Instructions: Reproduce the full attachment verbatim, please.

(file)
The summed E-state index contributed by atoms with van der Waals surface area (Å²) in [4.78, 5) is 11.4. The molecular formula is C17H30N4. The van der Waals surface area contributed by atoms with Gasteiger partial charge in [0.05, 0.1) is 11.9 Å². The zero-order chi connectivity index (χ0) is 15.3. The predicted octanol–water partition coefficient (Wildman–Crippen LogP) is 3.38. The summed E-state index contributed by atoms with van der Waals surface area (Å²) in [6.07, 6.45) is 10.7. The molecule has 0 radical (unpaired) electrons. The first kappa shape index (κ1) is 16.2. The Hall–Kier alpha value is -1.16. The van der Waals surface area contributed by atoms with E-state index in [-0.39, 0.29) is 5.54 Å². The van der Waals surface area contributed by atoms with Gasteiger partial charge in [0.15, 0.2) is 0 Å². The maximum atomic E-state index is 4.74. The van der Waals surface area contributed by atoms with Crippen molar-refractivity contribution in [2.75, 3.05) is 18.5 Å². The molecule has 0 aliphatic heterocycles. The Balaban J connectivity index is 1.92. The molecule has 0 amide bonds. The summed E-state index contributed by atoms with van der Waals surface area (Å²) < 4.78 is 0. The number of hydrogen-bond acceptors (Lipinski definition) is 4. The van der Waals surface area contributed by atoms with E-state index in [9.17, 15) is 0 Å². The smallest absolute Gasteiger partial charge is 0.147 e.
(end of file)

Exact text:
The summed E-state index contributed by atoms with van der Waals surface area (Å²) in [4.78, 5) is 11.4. The molecular formula is C17H30N4. The van der Waals surface area contributed by atoms with Gasteiger partial charge in [0.05, 0.1) is 11.9 Å². The zero-order chi connectivity index (χ0) is 15.3. The predicted octanol–water partition coefficient (Wildman–Crippen LogP) is 3.38. The summed E-state index contributed by atoms with van der Waals surface area (Å²) in [6.07, 6.45) is 10.7. The molecule has 0 radical (unpaired) electrons. The first kappa shape index (κ1) is 16.2. The Hall–Kier alpha value is -1.16. The van der Waals surface area contributed by atoms with E-state index in [-0.39, 0.29) is 5.54 Å². The van der Waals surface area contributed by atoms with Gasteiger partial charge in [0.15, 0.2) is 0 Å². The maximum atomic E-state index is 4.74. The van der Waals surface area contributed by atoms with Crippen molar-refractivity contribution in [2.75, 3.05) is 18.5 Å². The molecule has 0 aliphatic heterocycles. The Balaban J connectivity index is 1.92. The molecule has 0 amide bonds. The summed E-state index contributed by atoms with van der Waals surface area (Å²) < 4.78 is 0. The number of hydrogen-bond acceptors (Lipinski definition) is 4. The van der Waals surface area contributed by atoms with E-state index in [9.17, 15) is 0 Å². The smallest absolute Gasteiger partial charge is 0.147 e.